Selections from 2020: Habitability of a Super-Earth

Editor’s note: In these last two weeks of 2020, we’ll be looking at a few selections that we haven’t yet discussed on AAS Nova from among the most-downloaded papers published in AAS journals this year. The usual posting schedule will resume in January.

The Interior and Atmosphere of the Habitable-zone Exoplanet K2-18b

Published February 2020

Main takeaway:

A team of scientists led by Nikku Madhusudhan (University of Cambridge, UK) investigated the atmospheric and interior conditions of K2-18b, an exoplanet located ~124 light-years away that is roughly 2.6 Earth radii in size and 8.6 Earth masses in weight. They found that this planet could have the right conditions to support liquid water beneath its atmosphere on its surface.

Why it’s interesting:


Artist’s impression of a super-Earth exoplanet orbiting its host. [Jack Madden/Cornell University]

Most studies of potentially habitable worlds have focused on Earth-like, rocky planets. K2-18b represents a different category: a super-Earth that’s between Earth and Neptune in its properties. Madhusudhan and collaborators’ analysis demonstrates that the potential for habitable conditions aren’t restricted to Earth-like planets — larger, less dense bodies might also present the right conditions to support life.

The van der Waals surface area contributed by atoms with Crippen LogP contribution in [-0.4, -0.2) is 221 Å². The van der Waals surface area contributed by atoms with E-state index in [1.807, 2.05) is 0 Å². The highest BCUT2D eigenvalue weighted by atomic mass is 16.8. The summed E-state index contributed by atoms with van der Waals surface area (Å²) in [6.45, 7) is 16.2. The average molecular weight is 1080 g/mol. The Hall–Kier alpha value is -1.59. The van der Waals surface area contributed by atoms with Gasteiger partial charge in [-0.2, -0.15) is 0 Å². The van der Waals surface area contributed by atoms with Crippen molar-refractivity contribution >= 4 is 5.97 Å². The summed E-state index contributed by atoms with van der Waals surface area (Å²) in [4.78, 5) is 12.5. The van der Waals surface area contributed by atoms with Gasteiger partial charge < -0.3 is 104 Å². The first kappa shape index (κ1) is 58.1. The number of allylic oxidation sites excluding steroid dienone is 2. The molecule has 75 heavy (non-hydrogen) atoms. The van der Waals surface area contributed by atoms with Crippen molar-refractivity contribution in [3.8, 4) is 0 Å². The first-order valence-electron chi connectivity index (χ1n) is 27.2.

What kind of world K2-18b might be:

Madhusudhan and collaborators use observations of K2-18b’s atmosphere and its bulk properties to constrain this planet’s structure. The resulting possible scenarios for K2-18b range from  a rocky world surrounded by an enormous hydrogen and helium atmospheric envelope, to a water world with a very thin atmosphere. Future observations with observatories like the upcoming James Webb Space Telescope should help us to learn more about this potentially habitable world.


Nikku Madhusudhan et al 2020 ApJL 891 L7. doi:10.3847/2041-8213/ab7229